The defendants have 21 days to file a response to the court summons notifying them of the civil action.

“The facts are that Phillip McCue was under the influence of bath salts, was out of control, posed a threat to himself and others,” Badger said in a Wednesday statement. “The Bangor Police Department and its officers reacted professionally, responsibly and in accordance with the law.”

A voicemail message and an email seeking comment from Taser were not returned.

Bangor police and the Maine attorney general’s office conducted investigations into the death because McCue, who had a history of mental illness and drug use, died in police custody at Eastern Maine Medical Center. Bangor police determined officers acted appropriately in the case and Maine’s attorney general deemed that there was no basis for an investigation.

McCue’s father and the pathologist, cardiologist and toxicologist he hired disagree.

Michael McCue provided the Bangor Daily News with a copy of the demand package that was presented to the city in December, which includes a DVD of police cruiser video camera images taken the night McCue was arrested.

The 54-minute video from Sept. 12, 2012, is a combination of several police cruiser camera videos that have been edited, lightened for visibility and subtitled by McCue’s legal team, who were provided with the unedited videos under the state’s Freedom of Access Act.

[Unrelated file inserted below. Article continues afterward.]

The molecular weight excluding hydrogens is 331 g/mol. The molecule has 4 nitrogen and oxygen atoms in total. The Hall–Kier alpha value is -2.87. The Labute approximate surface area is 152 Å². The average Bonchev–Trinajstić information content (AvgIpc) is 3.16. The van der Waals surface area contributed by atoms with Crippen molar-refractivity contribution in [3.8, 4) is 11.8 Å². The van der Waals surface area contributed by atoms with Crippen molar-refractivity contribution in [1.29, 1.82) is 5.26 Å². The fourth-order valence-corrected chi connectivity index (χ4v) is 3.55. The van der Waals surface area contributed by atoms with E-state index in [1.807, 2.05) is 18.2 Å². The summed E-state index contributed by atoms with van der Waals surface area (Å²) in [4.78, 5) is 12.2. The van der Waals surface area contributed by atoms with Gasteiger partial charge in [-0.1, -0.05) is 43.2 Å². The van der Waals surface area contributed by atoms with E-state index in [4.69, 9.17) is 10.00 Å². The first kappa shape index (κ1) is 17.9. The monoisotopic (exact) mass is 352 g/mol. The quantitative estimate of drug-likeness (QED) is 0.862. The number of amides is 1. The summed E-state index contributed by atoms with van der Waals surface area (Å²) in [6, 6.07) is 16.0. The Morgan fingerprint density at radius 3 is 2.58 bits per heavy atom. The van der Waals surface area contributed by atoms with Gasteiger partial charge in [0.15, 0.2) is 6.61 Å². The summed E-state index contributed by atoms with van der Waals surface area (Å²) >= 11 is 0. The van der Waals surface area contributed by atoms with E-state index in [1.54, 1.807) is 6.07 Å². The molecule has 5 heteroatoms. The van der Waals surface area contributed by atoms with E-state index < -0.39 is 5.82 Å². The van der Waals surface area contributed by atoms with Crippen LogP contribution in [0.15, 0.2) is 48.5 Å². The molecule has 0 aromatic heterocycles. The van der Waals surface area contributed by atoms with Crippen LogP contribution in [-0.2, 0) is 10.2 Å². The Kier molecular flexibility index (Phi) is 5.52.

Bangor police denied a Freedom of Access Act request by the Bangor Daily News for an unedited copy of the video recordings, based on protecting the family’s privacy.

The often grainy images and muffled audio show Phillip McCue screaming threats as up to five Bangor police officers struggle with him on the ground, attempting to subdue him. Police eventually use a Taser on him, delivering an electric shock to bring McCue under control, but it seems to have little effect. About five minutes later, McCue appears passed out as police are lifting his body, which is tied with restraints, to carry him to the police cruiser for transport. When officers realize he is unresponsive, they call over nearby paramedics.